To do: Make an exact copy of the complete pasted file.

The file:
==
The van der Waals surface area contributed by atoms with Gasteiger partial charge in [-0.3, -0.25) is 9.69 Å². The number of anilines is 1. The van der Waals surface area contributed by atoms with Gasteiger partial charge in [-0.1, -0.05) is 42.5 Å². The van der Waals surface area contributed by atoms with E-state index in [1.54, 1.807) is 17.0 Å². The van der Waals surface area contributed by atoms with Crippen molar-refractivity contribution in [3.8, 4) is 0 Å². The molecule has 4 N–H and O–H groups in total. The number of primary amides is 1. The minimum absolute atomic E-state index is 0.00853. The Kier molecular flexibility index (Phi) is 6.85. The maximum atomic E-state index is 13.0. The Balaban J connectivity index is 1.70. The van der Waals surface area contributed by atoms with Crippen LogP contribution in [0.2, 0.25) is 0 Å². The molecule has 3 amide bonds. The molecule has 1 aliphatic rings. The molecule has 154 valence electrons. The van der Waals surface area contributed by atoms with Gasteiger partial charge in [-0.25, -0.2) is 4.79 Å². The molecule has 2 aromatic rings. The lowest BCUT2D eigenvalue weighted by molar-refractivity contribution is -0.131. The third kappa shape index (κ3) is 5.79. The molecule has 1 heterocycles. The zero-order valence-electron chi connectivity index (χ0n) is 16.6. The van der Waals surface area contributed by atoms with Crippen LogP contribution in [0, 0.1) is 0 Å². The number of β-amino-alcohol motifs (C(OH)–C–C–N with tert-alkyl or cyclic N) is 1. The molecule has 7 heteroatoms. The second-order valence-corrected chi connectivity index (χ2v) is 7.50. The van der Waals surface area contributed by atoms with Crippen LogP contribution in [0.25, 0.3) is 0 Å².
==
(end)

The van der Waals surface area contributed by atoms with Gasteiger partial charge in [-0.3, -0.25) is 9.69 Å². The number of anilines is 1. The van der Waals surface area contributed by atoms with Gasteiger partial charge in [-0.1, -0.05) is 42.5 Å². The van der Waals surface area contributed by atoms with E-state index in [1.54, 1.807) is 17.0 Å². The van der Waals surface area contributed by atoms with Crippen molar-refractivity contribution in [3.8, 4) is 0 Å². The molecule has 4 N–H and O–H groups in total. The number of primary amides is 1. The minimum absolute atomic E-state index is 0.00853. The Kier molecular flexibility index (Phi) is 6.85. The maximum atomic E-state index is 13.0. The Balaban J connectivity index is 1.70. The van der Waals surface area contributed by atoms with Crippen LogP contribution in [0.2, 0.25) is 0 Å². The molecule has 3 amide bonds. The molecule has 1 aliphatic rings. The molecule has 154 valence electrons. The van der Waals surface area contributed by atoms with Gasteiger partial charge in [-0.25, -0.2) is 4.79 Å². The molecule has 2 aromatic rings. The lowest BCUT2D eigenvalue weighted by molar-refractivity contribution is -0.131. The third kappa shape index (κ3) is 5.79. The molecule has 1 heterocycles. The zero-order valence-electron chi connectivity index (χ0n) is 16.6. The van der Waals surface area contributed by atoms with Crippen LogP contribution in [0, 0.1) is 0 Å². The number of β-amino-alcohol motifs (C(OH)–C–C–N with tert-alkyl or cyclic N) is 1. The molecule has 7 heteroatoms. The second-order valence-corrected chi connectivity index (χ2v) is 7.50. The van der Waals surface area contributed by atoms with Crippen LogP contribution in [0.25, 0.3) is 0 Å².